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September 8, 2006
THE MODERATOR: Questions, please.
Q. What were you able to do differently today that you had trouble doing the last four times you met?
MARIA SHARAPOVA: Uhm, I thought I played really smart, you know. I wasn't making errors at the wrong times. You know, I started off the match really well. I put pressure on her. You know, I served quite solid and had a good percentage of first serves. I took my chances.
Q. After the Golovin match, I wondered whether one of the priorities for you today was to get your serve back under control.
MARIA SHARAPOVA: Yeah, it was also very important to start off well and, you know, put that pressure on her from the beginning, let her know that I'm gonna be strong, you know, from the beginning of the match. And I did, you know. I got off to a really good start, took advantage of that.
You know, it was definitely tough to get broken that last game of the second set. But, you know, I came off, took a little break, and I just thought to myself that it's not over until it's over, you know. I was still playing good tennis, and I knew that I could win it.
Q. You got 75% of your first serves in.
MARIA SHARAPOVA: Yeah.
Q. Did you take a little bit off your first serve?
MARIA SHARAPOVA: Yeah, yeah, it was a little gusty out there still today. It's pretty hard to try to go for the aces. You know, I made this is a big factor: I've been saying it's very important to be consistent and place the ball better, make sure to take a few miles per hour off the serve but better place it.
Q. After the strong performance of Mauresmo during the whole tournament, were you not surprised that it was such an easy match for you?
MARIA SHARAPOVA: You call a three set easy (laughing)?
Q. Two sets were 6 Love.
MARIA SHARAPOVA: That just shows that I did some right things out there, you know. Against someone that's No. 1 in the world, you got to play smart and you got to, like I said, take advantage of the opportunities you get.
Q. What made you say to yourself why was it so important
MARIA SHARAPOVA: Because the previous two matches have gotten off to such a slow start. Against someone like her, you can't get off to a slow start.
Q. How did you prepare yourself to do that? What did you do differently to play so well at the start of this match? Was it more mental?
MARIA SHARAPOVA: Uhm, I mean, at the end of the day, words are words, you really just got to go out there and do it. Sometimes you might be doing the same things, but against different opponents, on a different day it works out differently. Today I was happy that I was able it went my way.
Q. How important was it to keep her off the net? Even when she was coming in, you were passing her pretty well.
MARIA SHARAPOVA: Yeah, I will say that I came up with some pretty good passing shots at the right times. That's important. It definitely I'm sure it made her think a little bit the next time she wanted to come in. I've been working on my passing shots for the last three weeks, so I knew that I was definitely ready to play someone that was coming into the net. I was ready for that.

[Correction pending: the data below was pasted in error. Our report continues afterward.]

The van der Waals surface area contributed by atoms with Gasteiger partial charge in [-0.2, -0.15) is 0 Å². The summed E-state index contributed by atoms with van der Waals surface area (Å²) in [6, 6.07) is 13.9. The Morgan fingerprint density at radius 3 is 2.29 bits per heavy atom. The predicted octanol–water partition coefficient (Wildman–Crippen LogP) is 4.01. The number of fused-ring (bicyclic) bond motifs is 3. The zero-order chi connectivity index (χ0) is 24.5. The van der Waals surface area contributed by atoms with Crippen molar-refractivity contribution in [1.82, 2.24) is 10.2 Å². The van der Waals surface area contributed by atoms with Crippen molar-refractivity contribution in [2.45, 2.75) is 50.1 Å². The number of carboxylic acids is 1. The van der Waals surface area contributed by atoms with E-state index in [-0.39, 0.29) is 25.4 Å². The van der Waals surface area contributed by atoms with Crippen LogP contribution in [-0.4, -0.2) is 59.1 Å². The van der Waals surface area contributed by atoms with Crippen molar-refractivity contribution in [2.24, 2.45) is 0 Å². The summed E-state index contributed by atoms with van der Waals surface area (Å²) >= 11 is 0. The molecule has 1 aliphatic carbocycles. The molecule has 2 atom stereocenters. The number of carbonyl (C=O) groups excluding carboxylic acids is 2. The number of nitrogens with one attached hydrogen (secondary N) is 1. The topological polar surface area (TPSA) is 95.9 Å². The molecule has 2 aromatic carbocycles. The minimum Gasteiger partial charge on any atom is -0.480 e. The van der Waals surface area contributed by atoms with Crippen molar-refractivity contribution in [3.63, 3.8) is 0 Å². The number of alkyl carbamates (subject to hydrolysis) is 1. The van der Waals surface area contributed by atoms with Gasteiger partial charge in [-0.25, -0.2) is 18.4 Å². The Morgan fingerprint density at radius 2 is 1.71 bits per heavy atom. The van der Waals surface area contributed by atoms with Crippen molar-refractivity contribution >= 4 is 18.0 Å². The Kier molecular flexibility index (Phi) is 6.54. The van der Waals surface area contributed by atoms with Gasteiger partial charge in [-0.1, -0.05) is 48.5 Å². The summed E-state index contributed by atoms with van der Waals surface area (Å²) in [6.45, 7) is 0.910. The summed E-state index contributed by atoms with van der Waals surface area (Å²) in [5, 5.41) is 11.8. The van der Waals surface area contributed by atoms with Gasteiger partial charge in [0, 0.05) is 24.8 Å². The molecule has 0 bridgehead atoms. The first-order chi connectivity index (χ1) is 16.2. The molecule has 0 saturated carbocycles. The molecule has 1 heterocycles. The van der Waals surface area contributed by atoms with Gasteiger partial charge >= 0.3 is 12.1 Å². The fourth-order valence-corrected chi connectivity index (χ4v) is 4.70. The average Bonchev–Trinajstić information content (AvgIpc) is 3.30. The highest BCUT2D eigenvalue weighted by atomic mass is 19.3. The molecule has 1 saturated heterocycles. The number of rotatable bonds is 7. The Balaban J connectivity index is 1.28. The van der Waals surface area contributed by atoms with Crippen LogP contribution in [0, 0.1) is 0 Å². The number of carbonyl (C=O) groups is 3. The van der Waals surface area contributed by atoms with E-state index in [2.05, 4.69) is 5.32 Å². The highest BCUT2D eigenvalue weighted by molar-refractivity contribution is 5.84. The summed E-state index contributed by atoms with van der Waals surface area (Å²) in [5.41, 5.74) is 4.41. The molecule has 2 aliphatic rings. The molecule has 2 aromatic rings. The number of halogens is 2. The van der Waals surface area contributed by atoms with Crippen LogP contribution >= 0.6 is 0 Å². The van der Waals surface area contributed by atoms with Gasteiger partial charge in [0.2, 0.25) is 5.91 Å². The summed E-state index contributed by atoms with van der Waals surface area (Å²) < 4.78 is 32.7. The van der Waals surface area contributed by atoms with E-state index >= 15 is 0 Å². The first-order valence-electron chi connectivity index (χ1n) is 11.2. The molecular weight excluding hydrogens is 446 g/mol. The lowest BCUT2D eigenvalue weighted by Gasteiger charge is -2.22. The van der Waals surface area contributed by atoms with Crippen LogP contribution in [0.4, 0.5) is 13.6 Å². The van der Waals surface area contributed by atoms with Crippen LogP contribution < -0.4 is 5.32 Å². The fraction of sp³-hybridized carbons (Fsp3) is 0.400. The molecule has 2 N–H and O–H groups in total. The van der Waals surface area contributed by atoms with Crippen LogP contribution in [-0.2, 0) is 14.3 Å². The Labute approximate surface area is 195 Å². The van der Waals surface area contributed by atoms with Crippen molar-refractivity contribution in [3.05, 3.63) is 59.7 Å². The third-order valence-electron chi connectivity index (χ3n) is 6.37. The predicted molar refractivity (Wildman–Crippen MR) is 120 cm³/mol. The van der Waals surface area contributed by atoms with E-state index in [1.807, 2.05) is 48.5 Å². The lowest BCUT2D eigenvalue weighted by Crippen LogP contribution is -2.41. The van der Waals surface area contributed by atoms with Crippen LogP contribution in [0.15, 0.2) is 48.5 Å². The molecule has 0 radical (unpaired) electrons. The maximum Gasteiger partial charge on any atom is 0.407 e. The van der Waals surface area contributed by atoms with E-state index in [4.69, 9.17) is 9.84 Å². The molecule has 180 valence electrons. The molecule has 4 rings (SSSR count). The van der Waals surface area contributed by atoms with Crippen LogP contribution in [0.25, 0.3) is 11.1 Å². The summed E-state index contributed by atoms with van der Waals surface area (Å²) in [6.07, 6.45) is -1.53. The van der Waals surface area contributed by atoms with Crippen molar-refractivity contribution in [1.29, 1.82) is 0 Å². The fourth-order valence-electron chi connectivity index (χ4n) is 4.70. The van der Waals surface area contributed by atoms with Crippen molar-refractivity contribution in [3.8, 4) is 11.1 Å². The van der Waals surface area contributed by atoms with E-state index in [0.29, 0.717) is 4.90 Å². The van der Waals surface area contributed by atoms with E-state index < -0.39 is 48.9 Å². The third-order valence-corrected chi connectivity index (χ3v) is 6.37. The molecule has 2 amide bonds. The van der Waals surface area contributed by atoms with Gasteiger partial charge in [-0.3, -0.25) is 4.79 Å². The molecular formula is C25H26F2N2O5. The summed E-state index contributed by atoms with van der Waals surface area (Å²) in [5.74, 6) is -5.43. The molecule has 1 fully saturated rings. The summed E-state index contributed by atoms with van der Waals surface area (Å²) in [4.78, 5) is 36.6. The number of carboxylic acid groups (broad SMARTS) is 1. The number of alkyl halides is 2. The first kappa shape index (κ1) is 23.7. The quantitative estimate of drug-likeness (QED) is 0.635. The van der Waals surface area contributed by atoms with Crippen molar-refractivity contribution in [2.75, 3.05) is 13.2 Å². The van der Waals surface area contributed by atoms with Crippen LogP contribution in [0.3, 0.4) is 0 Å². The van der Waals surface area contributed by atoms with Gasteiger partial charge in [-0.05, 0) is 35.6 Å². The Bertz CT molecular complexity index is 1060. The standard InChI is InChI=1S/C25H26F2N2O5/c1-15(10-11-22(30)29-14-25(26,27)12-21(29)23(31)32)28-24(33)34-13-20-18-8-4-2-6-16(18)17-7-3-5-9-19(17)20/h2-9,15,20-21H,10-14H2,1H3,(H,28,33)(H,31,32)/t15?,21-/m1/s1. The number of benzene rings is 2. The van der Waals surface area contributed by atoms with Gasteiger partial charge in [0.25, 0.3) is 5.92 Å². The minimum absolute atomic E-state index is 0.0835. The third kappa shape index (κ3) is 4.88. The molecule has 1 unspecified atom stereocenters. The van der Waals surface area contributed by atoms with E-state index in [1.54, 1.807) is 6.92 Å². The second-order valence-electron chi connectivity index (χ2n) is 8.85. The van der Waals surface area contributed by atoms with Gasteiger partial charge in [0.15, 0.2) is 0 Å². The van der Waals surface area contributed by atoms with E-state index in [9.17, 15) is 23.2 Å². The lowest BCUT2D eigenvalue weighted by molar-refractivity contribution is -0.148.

Q. After the first set, did you think that you might be able to take it in two sets? What were your thoughts after that first set was so easy for you?
MARIA SHARAPOVA: Uhm, I just thought I got to keep doing the same things. But I felt like my level dropped a little bit. I wasn't hitting the ball as deep as I was in the first set, and she was I felt like I took a little bit off the ball, and she was just she took I mean, even though I was able to hold until that last game of the second set, I didn't feel like I was playing at the same level I was in the first.
Q. Do you feel like you've broken the Grand Slam semifinal jinx?
MARIA SHARAPOVA: No. Doesn't mean anything to me.
Q. Really? It doesn't...
MARIA SHARAPOVA: I've said it a million times.
Q. We've talked about this earlier in the tournament, about how you've probably gotten over some of the injuries that have bothered you all year. Does this give you more perspective on what you can accomplish when you're pain free like this?
MARIA SHARAPOVA: Oh, yeah. I got it's just so important to be healthy in our sport. I mean, especially at a Grand Slam. To be able to physically be able to do it, you know, seven matches in 14 days is very important. You know, I'm very happy that I've been able to come into a Grand Slam. That's why I put such a big emphasis on that, saying that I did get some good matches in before this tournament; I am healthy.
And, I mean, yeah, you're gonna feel a little bit sore. You're not gonna feel 100% physically. Your energy level is not gonna be 100%. You're in the final of a Grand Slam; it's obvious.
But without having major injuries, it's a big help.
Q. Winning Wimbledon at 17, what were the expectations that were put on you after that? How much different of a player are you now than two years ago?
MARIA SHARAPOVA: Honestly, I didn't really feel expectations from the outside world, more so just from myself. I won a Grand Slam, and I beat some top players, and I after the couple first months, I felt like I needed to, you know, win every single match. That was I just needed to step back and tell myself, That's not gonna happen. No matter how hard or how much you want it, it's just not gonna exist.
But, I mean, even growing up, I was 14, 15 years old, I was still I was always playing older girls, I was always playing with older boys, and I was beating them, and people always thought I was gonna be good. I didn't really I mean, I didn't really think about what people thought at that point until I, you know, went on the court and showed my tennis.
I guess at Wimbledon, I was kind of feeling after I won it, I felt like I was actually that those sayings were actually true, you know. Before that, I was like, Well, you know, people can say whatever they want, but I haven't really done anything (smiling).